This was no more than an optimistic hope. It was definitely not a realistic expectation. All this strongly militates against their claims that the Xtron bonds were motivated by the realistic prospect of financial return and they were genuine investments. Further, the accused persons were all involved in making plans to put Xtron in funds to redeem the bonds. They knew that these plans would involve CHC paying money to Xtron under the guise of legitimate transactions, when, in fact, the real concern was Xtron’s cashflow difficulties and their purported transactions were mere excuses for CHC to channel money to Xtron. Thus they knew that there was a strong possibility that the apparent financial return under the Xtron bonds would come from CHC itself. This knowledge further undermines their claim that they believe the Xtron bonds were a genuine investment.
In addition, the accused persons hid or obscured material information from others. Eng Han and John Lam kept the truth about the Xtron bonds from Charlie Lay. All of them at various times gave the auditors the impression that CHC and Xtron were independent of each other, when they knew that Kong Hee, in fact, made all decisions on Xtron’s behalf in relation to the Crossover without reference to the Xtron directors who were mere figureheads. The auditors were not told that Xtron was, in fact, controlled by Kong Hee and Ye Peng, and that they, together with their co-accused, will exercise control over the use of the bond proceeds. There is no doubt that they knew that they had something to hide. In all the circumstances, I am satisfied that the accused persons knew that the Xtron bonds were conceived first and foremost to support the Crossover and not for financial return. The prospect of any financial return was a secondary consideration, at best, and, even then, I do not accept that they genuinely believed that the sale of Sun Ho’s music albums would generate sufficient profit for CHC to enjoy financial return. They knew that any financial return to CHC might be illusory, in the sense that it was CHC’s own money that might need to be channelled to Xtron to redeem the bonds. Given their knowledge, I cannot accept their claims that they believed the Xtron bonds were a genuine investment.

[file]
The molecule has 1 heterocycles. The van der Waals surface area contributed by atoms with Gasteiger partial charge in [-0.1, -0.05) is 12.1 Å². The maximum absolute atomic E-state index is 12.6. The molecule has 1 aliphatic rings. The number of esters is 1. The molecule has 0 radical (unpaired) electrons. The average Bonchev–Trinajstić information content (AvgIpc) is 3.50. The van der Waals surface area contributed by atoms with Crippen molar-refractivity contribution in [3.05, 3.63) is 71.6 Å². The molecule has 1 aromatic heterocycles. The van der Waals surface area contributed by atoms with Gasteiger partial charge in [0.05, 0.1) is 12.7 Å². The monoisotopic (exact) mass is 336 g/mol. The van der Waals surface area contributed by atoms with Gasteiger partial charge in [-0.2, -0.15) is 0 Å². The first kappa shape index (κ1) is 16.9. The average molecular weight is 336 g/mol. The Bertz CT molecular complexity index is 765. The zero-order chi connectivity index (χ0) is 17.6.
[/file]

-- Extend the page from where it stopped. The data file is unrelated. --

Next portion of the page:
Accordingly, they caused CHC to subscribe to $13 million in Xtron bonds, knowing that they were not legally entitled to do so. Thus, they acted dishonestly. And I find that the 1st and 2nd charges have been made out against John Lam, Kong Hee, Eng Han, Ye Peng and Serina.
In respect of the Firna bonds, the accused persons knew — all knew — that the primary purpose of the bonds was also to channel money from CHC’s Building Fund to the Crossover. Kong Hee, Ye Peng, Eng an and Serina knew that they and not Wahju Hanafi were the ones controlling the Firna bond proceeds, and deciding how the proceeds should be applied towards the Crossover. Yet, they took the inaccurate position that Wahju was somehow independently supporting the Crossover using his personal monies, and this was what they told the auditors and lawyers. They knew that the financial return under the Firna bonds would not come from the profits of Firna’s glass factory business but depended entirely on the success of the Crossover. If the revenue from Sun Ho’s albums was not adequate, they would find alternative sources of funds for Firna and that might include channelling CHC’s own money into Firna through various means.